From Life's Greatest Lessons. Used with permission.

One way of looking at life is to see it as a daily series of choices. In fact, that's the healthiest and most venturesome way I can think of for starting each day. From the time we wake up in the morning until we go to bed at night, we're making choices. If we're not, then someone or something else is making them for us.

It always amazes me how strongly people will argue when told they do everything by choice. They're so stuck on the "have-to" philosophy of life, it's hard for them to let go. I was teaching this concept recently to some high-school seniors in an elective psychology class. The example I used was "You chose to come to class this morning." I would have bet a month's salary that I could predict the first response. And, sure enough, it came. One of my favorite kids in the class said, "No way, man. I had to come to class." "No, you didn't," I said. "You chose to come." He then proceeded to reel off all the horrible things that would happen to him if he didn't attend class: the school would call his parents, he'd get yelled at home, he might get grounded, he'd get caught by the vice-principal, his grade would go down, etc.

When he was through, I said, "Right! You made a choice. You chose to come to class instead of choosing the consequences of not coming. But you were still free to make that choice. Some of your classmates aren't here. For a variety of reasons, they chose not to come this morning. Maybe someone chose to get some extra sleep or take the whole day off. Maybe someone else chose to go to the donut shop. But you chose to be here."

At any given moment, we're free to choose what to think and what to do. God gave us a free will. No one can take it away from us. We can alter the course of our lives any time we want, because whatever we do, we do by choice. We can say we have to do things or that we're forced to, but the truth is that we do what we choose to do. It's a simple yet great discovery. Because once we realize that we do things by choice, we begin to accept greater responsibility for our own lives and to take more effective control over them. We're the results of our choices.

The Most Important Choices
We Get to Make

It wasn't our choice to be born into the world. And it's not our choice that someday we're going to die. However, the period in between, the one we call life, presents us with countless choices. There are some obvious ones due to the nature of our society. We can choose our friends, careers, lifestyles, political affiliations, faith, where to live, what kind of car to drive, and what kind of music to listen to. But there are some other choices which, while less obvious, are far more important. We're either unaware of them or just don't give them much thought. Yet, they're the choices that determine the quality of our lives. Based on what life has taught me, these are what I consider to be our most important choices:

  • We're free to choose our character-the type of persons we become. We can allow ourselves to be molded by others and our environment, or we can commit ourselves to self-development. We can become less than we're capable of, or we can become all that we're capable of.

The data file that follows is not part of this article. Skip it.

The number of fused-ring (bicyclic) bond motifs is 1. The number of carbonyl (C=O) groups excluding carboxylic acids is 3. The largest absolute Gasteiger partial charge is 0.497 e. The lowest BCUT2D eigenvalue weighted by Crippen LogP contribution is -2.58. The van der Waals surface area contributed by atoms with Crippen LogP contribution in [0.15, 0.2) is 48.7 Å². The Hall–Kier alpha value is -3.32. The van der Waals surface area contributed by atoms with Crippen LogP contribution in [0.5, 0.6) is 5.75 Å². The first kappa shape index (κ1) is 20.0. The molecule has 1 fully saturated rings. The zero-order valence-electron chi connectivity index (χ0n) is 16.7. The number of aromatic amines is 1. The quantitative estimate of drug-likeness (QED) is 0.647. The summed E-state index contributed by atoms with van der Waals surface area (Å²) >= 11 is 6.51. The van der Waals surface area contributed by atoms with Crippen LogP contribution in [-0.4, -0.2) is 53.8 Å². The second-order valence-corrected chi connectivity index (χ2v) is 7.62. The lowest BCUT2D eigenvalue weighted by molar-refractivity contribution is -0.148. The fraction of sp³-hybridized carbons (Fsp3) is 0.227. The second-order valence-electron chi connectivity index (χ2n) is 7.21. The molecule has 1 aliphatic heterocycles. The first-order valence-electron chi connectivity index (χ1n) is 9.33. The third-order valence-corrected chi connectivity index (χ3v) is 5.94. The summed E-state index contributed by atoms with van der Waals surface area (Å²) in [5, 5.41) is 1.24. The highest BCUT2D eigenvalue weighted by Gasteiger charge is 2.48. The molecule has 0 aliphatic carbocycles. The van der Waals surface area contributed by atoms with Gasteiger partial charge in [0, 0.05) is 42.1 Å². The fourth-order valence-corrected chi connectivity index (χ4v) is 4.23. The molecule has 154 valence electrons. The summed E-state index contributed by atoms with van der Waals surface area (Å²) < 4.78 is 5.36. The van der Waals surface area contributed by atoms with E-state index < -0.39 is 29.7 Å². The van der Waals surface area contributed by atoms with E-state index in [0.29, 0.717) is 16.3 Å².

• We're free to choose our values. We can let the media tell us what's important, or we can decide for ourselves. We can base our standards on what others are doing, or we can base them on what we know is right and good.
  • We're free to choose how to treat other people. We can put them down, or we can lift them up. We can be self-centered and inconsiderate, or we can be respectful, kind, and helpful.
  • We're free to choose how to handle adversity. We can allow ourselves to be crushed, to give up, and to feel sorry for ourselves. Or we can choose to look for a source of strength within us, to persevere, and to make the most out of what life deals us.
  • We're free to choose how much we'll learn. We can look upon learning as an unpleasant duty or as a great opportunity for bettering ourselves. We can be close-minded or open-minded; we can be stagnant, or we can grow.
  • We're free to choose what we'll accomplish in life. We can allow our circumstances or other people to determine what we make of ourselves, or we can choose our own direction and goals. We can be undisciplined and lazy, or we can be self-disciplined and hardworking.
  • We're free to choose our own belief system. We can ignore our spiritual nature, or we can accept it as an important dimension of life. We can worship pleasure and the world's material things, or we can look for something that's ultimately more important.
  • We're free to choose our own purpose. We can wander aimlessly, or we can search for a meaning in life, and then live according to it. We can live to please only ourselves, or we can find a cause that's greater, one that helps us understand and appreciate life more fully.
  • We're free to choose our attitude regardless of circumstances. This is the most important choice we'll ever make because it affects everything we do in life.
  • We're Always Choosing
    Much of our potential goes to waste simply because it's never used, just like the battery that corrodes or the muscle that atrophies after lying dormant for too long. Most of the time, we fail to exercise our choices because we're not aware of having them. Yet, those choices are available to us every day of our lives. We can make changes in minor aspects of our life, or we can change our entire lifestyle just by making different choices. We can teach ourselves to deal more effectively with both circumstances and with people. In fact, we can change almost anything we do if we're aware of our choices and if our desire is strong enough.

    more from beliefnet and our partners
    Close Ad